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What "YOU" is the correct one? Polish language question.


Nightshadow
6 May 2019  #1
Hello. I'm learning polish. Can anyone explain this to me, please?

Google Translate:

Polish:
tobie, ciebie, ty. Dla tobie, dla ciebie, dla ty. o tobie o ciebie, o ty.

English:
you, you, you. For you, for you, for you. about you, about you, about you.


Now... what the heck?
Wich one is the correct one? What any of those really mean? It's so frustrating.....

Thank you!
bolek_tusk 3 | 265
6 May 2019  #2
You need to study Polish grammar. Check out en.wikipedia.org/wiki/Declension

Polish is probably one of the hardest languages in the world to learn. Personally, I'd suggest you forget about trying to learn it, it's just too hard.

If you want to learn it you need to study it INTENSIVELY.
Rich Mazur 5 | 3,134
6 May 2019  #3
Polish is probably one of the hardest languages in the world to learn.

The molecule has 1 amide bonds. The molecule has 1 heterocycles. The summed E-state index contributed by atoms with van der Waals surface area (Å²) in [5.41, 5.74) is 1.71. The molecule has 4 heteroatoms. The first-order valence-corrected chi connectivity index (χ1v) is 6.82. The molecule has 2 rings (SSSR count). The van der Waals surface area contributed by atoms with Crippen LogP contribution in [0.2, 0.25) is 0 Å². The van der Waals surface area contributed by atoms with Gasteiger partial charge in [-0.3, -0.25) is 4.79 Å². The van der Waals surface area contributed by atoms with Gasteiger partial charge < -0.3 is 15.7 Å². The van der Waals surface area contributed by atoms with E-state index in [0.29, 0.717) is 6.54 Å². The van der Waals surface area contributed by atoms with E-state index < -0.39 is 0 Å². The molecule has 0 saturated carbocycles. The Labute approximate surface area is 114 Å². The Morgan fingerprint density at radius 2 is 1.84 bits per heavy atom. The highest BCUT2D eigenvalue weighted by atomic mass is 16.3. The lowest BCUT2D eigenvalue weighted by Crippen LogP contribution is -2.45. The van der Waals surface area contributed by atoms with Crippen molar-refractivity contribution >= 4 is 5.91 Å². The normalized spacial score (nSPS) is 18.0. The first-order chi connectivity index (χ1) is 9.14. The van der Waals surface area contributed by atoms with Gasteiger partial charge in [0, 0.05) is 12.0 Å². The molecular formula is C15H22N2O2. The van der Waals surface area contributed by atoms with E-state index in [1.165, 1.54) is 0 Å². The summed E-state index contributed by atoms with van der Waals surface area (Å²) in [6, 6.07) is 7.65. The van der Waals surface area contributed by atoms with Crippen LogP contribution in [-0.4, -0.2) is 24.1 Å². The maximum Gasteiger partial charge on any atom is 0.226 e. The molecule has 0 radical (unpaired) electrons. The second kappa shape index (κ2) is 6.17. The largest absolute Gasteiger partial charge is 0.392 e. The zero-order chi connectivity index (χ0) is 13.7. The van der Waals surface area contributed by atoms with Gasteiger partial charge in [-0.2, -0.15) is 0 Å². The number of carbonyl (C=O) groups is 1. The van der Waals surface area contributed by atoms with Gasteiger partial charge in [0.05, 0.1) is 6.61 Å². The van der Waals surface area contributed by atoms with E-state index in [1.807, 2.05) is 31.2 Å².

That's why God created Adam, Eve, and English.
mafketis 19 | 6,902
6 May 2019  #4
tobie, ciebie, ty. Dla tobie, dla ciebie, dla ty. o tobie o ciebie, o ty.

these are different cases of the pronoun ty (you, singular, familiar, like Spanish, French Italian tu, German du)
tobie - date case 'to you' 'for you',
ciebie - accusative and genetive (you, your)
ty - nominative case (you, by itself or as the subject of a sentence)

Dla tobie - mistake no such form exists

dla ciebie - for you

dla ty - mistake, no such form exists

o tobie - locative case (about you)

o ciebie - for/about you preposition o 'about' and ciebie 'accusative of ty'

o ty - vocative 'oh you...' (should be followed by a noun in the vocative case
Lyzko 20 | 6,335
6 May 2019  #5
What's confusing in Polish for example, is when to apply this idea of code switching. Using "Ty" as a man to another (adult) man, might signify a homosexual

relationship (as opposed to among male children, at school, camp etc.). Whereas "Pan" when the two adults are good acquaintances, might well be seen by

the other person as standoffish and aloof.
kaprys 2 | 1,677
6 May 2019  #6
Not really. ... there's nothing homosexual about using 'Ty'
Lyzko 20 | 6,335
6 May 2019  #7
True enough, then again, it might too:-) It can be dicey for foreigners, I'll say that much.
kaprys 2 | 1,677
6 May 2019  #8
No, no, no ...
Really no ...
Lyzko 20 | 6,335
6 May 2019  #9
Polish male friends have said different. Then again, it might be entirely innocent, as you suggest.
Ziemowit 12 | 3,367
6 May 2019  #10